@Aaron - I don't have the new one (yet). I have the old one, and it's a great lens. I'm very interested in the newer one mainly because of the size and weight. Either one is a good deal.

  10. Aaron

    Hi Emm,
    Is me again. Seems like you have used both the old and the new version (PZD). Besides their weight (got the info from B&H chat: old 19.36oz and PZD 15.87oz) and their filter thread (old/new: 72mm/62mm, do you see anything that's very different between the two in terms of quality?

    Because there is a rebate going on with the old one and I think it is a steal.

  11. Aaron

    Hi Emm,
    Thx for all the recommendation.
    Do you know how this Tamron lens compares to Canon EF-S 55-250mm f/4-5.6 overall and at around 105-200mm range?

  12. leigh griffiths

    thanks emm. yeah i really loved using the 24-105. i guessed it would be hard to better it in that style lens. i'll keep saving.

  13. Emm

    Post author

    @DWM - The focus ring feels ok with the old version, I haven't tested this new one yet.

  14. Emm

    Post author

    @leigh griffiths - The Canon 24-105mm F/4 is a better lens. It's much more weather proof and can maintain F/4 throughout. Image stabilization is louder on the 24-105mm than on the Tamron. Of course the 24-105mm is more expensive too.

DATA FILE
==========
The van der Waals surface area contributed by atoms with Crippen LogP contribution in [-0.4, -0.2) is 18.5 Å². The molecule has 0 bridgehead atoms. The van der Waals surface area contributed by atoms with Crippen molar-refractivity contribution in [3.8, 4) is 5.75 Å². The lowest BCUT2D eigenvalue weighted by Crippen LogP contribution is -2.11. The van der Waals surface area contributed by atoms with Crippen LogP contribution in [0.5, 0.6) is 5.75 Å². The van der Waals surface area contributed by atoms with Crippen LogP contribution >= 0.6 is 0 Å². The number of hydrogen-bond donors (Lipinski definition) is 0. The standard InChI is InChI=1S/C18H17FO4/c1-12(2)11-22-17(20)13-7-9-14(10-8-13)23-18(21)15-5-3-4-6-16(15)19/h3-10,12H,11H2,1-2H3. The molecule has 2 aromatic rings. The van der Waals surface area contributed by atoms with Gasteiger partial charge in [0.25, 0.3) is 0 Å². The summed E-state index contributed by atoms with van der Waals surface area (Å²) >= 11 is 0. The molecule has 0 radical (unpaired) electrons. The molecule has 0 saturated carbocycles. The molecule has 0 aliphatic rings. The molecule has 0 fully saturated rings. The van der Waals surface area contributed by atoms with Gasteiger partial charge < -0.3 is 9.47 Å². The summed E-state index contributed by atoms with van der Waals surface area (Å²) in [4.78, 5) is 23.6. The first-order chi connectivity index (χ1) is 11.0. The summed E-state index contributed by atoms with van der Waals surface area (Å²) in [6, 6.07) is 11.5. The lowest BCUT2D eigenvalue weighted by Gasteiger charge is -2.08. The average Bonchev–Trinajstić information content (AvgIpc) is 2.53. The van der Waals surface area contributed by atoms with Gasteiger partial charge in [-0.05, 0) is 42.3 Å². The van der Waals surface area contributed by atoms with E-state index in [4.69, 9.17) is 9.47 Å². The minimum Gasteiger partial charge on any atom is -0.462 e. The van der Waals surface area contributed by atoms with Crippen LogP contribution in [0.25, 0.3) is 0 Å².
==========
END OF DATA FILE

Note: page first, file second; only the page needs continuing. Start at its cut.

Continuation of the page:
15. leigh griffiths

    very interested. been looking at the Canon EF 24-105mm as a "run 'n' gun" type lens. would the Tamron be a better buy than the Canon?
    Also I've had a little bit of experience with the Canon and the image stabilizer was incredible. does anyone know what the image stabilizers are like on the Tamrons?

  16. DWM

    Can you tell me how the focus ring feels? I'd like to replace my canon 18-200 because the focus ring is so sloppy.

  17. Thanks for this Emm i had the older 18-250 back in my photography days when i used to shoot on pentax and i loved it was my walking around lens and went all over the world with me, Was never the fastest lens in my bag but for on the street work it can not be topped.